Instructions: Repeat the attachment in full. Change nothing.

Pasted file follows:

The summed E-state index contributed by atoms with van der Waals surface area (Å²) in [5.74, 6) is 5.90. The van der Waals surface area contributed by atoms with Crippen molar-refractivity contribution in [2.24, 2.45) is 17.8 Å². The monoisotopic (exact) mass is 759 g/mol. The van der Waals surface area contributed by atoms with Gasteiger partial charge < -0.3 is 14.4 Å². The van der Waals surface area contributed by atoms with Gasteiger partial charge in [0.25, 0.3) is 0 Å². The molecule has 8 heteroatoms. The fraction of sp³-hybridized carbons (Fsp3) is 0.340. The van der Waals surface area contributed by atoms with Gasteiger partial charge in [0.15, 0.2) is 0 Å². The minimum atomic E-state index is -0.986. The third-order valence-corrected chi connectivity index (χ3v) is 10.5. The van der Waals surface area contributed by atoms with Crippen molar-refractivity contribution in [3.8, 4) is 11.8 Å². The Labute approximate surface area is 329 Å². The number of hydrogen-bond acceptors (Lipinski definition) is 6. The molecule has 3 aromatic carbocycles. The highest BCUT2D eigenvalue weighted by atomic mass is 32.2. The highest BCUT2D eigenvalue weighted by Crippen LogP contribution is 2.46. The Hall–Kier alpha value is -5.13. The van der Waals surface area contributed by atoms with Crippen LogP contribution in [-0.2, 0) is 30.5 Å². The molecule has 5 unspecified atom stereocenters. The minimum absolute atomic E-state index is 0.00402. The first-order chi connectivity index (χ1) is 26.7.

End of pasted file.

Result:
The summed E-state index contributed by atoms with van der Waals surface area (Å²) in [5.74, 6) is 5.90. The van der Waals surface area contributed by atoms with Crippen molar-refractivity contribution in [2.24, 2.45) is 17.8 Å². The monoisotopic (exact) mass is 759 g/mol. The van der Waals surface area contributed by atoms with Gasteiger partial charge < -0.3 is 14.4 Å². The van der Waals surface area contributed by atoms with Gasteiger partial charge in [0.25, 0.3) is 0 Å². The molecule has 8 heteroatoms. The fraction of sp³-hybridized carbons (Fsp3) is 0.340. The van der Waals surface area contributed by atoms with Gasteiger partial charge in [0.15, 0.2) is 0 Å². The minimum atomic E-state index is -0.986. The third-order valence-corrected chi connectivity index (χ3v) is 10.5. The van der Waals surface area contributed by atoms with Crippen molar-refractivity contribution in [3.8, 4) is 11.8 Å². The Labute approximate surface area is 329 Å². The number of hydrogen-bond acceptors (Lipinski definition) is 6. The molecule has 3 aromatic carbocycles. The highest BCUT2D eigenvalue weighted by atomic mass is 32.2. The highest BCUT2D eigenvalue weighted by Crippen LogP contribution is 2.46. The Hall–Kier alpha value is -5.13. The van der Waals surface area contributed by atoms with Crippen LogP contribution in [-0.2, 0) is 30.5 Å². The molecule has 5 unspecified atom stereocenters. The minimum absolute atomic E-state index is 0.00402. The first-order chi connectivity index (χ1) is 26.7.